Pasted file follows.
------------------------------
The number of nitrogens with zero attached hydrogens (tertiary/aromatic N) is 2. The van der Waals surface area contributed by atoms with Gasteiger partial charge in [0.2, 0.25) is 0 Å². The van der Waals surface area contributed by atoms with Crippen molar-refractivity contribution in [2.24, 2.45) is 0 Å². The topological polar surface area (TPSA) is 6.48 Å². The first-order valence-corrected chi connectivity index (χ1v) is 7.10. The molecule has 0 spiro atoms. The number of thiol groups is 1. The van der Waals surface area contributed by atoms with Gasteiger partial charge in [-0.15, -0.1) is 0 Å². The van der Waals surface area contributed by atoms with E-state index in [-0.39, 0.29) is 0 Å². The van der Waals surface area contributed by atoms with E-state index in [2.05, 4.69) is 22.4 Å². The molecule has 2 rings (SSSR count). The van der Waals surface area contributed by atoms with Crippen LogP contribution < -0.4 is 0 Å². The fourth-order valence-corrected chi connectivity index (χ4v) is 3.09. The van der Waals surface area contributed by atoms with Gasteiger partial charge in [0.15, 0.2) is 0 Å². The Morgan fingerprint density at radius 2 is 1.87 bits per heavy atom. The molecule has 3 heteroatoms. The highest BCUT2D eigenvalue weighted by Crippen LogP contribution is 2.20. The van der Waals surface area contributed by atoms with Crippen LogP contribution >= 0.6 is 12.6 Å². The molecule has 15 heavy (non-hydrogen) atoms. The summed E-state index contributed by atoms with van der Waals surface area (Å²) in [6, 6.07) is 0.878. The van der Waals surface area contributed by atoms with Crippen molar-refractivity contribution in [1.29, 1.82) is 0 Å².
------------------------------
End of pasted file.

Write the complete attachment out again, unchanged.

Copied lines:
The number of nitrogens with zero attached hydrogens (tertiary/aromatic N) is 2. The van der Waals surface area contributed by atoms with Gasteiger partial charge in [0.2, 0.25) is 0 Å². The van der Waals surface area contributed by atoms with Crippen molar-refractivity contribution in [2.24, 2.45) is 0 Å². The topological polar surface area (TPSA) is 6.48 Å². The first-order valence-corrected chi connectivity index (χ1v) is 7.10. The molecule has 0 spiro atoms. The number of thiol groups is 1. The van der Waals surface area contributed by atoms with Gasteiger partial charge in [-0.15, -0.1) is 0 Å². The van der Waals surface area contributed by atoms with E-state index in [-0.39, 0.29) is 0 Å². The van der Waals surface area contributed by atoms with E-state index in [2.05, 4.69) is 22.4 Å². The molecule has 2 rings (SSSR count). The van der Waals surface area contributed by atoms with Crippen LogP contribution < -0.4 is 0 Å². The fourth-order valence-corrected chi connectivity index (χ4v) is 3.09. The van der Waals surface area contributed by atoms with Gasteiger partial charge in [0.15, 0.2) is 0 Å². The Morgan fingerprint density at radius 2 is 1.87 bits per heavy atom. The molecule has 3 heteroatoms. The highest BCUT2D eigenvalue weighted by Crippen LogP contribution is 2.20. The van der Waals surface area contributed by atoms with Crippen LogP contribution >= 0.6 is 12.6 Å². The molecule has 15 heavy (non-hydrogen) atoms. The summed E-state index contributed by atoms with van der Waals surface area (Å²) in [6, 6.07) is 0.878. The van der Waals surface area contributed by atoms with Crippen molar-refractivity contribution in [1.29, 1.82) is 0 Å².